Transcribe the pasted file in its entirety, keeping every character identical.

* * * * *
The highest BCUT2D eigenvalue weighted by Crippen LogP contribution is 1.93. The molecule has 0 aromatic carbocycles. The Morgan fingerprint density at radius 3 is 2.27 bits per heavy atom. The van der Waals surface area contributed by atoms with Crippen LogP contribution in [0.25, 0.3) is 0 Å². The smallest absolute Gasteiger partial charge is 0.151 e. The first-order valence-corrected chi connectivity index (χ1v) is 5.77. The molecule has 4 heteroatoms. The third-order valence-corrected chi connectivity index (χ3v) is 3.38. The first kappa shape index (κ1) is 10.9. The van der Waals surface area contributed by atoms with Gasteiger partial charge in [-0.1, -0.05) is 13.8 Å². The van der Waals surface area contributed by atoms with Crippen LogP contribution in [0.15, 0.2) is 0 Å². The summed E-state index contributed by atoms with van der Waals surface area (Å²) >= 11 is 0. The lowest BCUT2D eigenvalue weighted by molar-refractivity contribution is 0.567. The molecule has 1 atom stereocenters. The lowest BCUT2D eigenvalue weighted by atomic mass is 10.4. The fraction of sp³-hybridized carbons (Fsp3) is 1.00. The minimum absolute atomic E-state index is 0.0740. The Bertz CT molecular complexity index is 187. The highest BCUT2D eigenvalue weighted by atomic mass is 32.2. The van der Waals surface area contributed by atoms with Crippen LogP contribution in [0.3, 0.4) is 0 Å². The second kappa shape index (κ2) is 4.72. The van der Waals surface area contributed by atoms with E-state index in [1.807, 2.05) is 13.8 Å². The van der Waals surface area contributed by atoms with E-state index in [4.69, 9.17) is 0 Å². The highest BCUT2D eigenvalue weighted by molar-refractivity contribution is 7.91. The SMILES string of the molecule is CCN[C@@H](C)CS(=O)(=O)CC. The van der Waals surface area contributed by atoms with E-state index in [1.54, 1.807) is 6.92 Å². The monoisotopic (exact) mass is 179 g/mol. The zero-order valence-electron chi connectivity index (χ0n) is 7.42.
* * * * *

The highest BCUT2D eigenvalue weighted by Crippen LogP contribution is 1.93. The molecule has 0 aromatic carbocycles. The Morgan fingerprint density at radius 3 is 2.27 bits per heavy atom. The van der Waals surface area contributed by atoms with Crippen LogP contribution in [0.25, 0.3) is 0 Å². The smallest absolute Gasteiger partial charge is 0.151 e. The first-order valence-corrected chi connectivity index (χ1v) is 5.77. The molecule has 4 heteroatoms. The third-order valence-corrected chi connectivity index (χ3v) is 3.38. The first kappa shape index (κ1) is 10.9. The van der Waals surface area contributed by atoms with Gasteiger partial charge in [-0.1, -0.05) is 13.8 Å². The van der Waals surface area contributed by atoms with Crippen LogP contribution in [0.15, 0.2) is 0 Å². The summed E-state index contributed by atoms with van der Waals surface area (Å²) >= 11 is 0. The lowest BCUT2D eigenvalue weighted by molar-refractivity contribution is 0.567. The molecule has 1 atom stereocenters. The lowest BCUT2D eigenvalue weighted by atomic mass is 10.4. The fraction of sp³-hybridized carbons (Fsp3) is 1.00. The minimum absolute atomic E-state index is 0.0740. The Bertz CT molecular complexity index is 187. The highest BCUT2D eigenvalue weighted by atomic mass is 32.2. The van der Waals surface area contributed by atoms with Crippen LogP contribution in [0.3, 0.4) is 0 Å². The second kappa shape index (κ2) is 4.72. The van der Waals surface area contributed by atoms with E-state index in [1.807, 2.05) is 13.8 Å². The van der Waals surface area contributed by atoms with E-state index in [4.69, 9.17) is 0 Å². The highest BCUT2D eigenvalue weighted by molar-refractivity contribution is 7.91. The SMILES string of the molecule is CCN[C@@H](C)CS(=O)(=O)CC. The van der Waals surface area contributed by atoms with E-state index in [1.54, 1.807) is 6.92 Å². The monoisotopic (exact) mass is 179 g/mol. The zero-order valence-electron chi connectivity index (χ0n) is 7.42.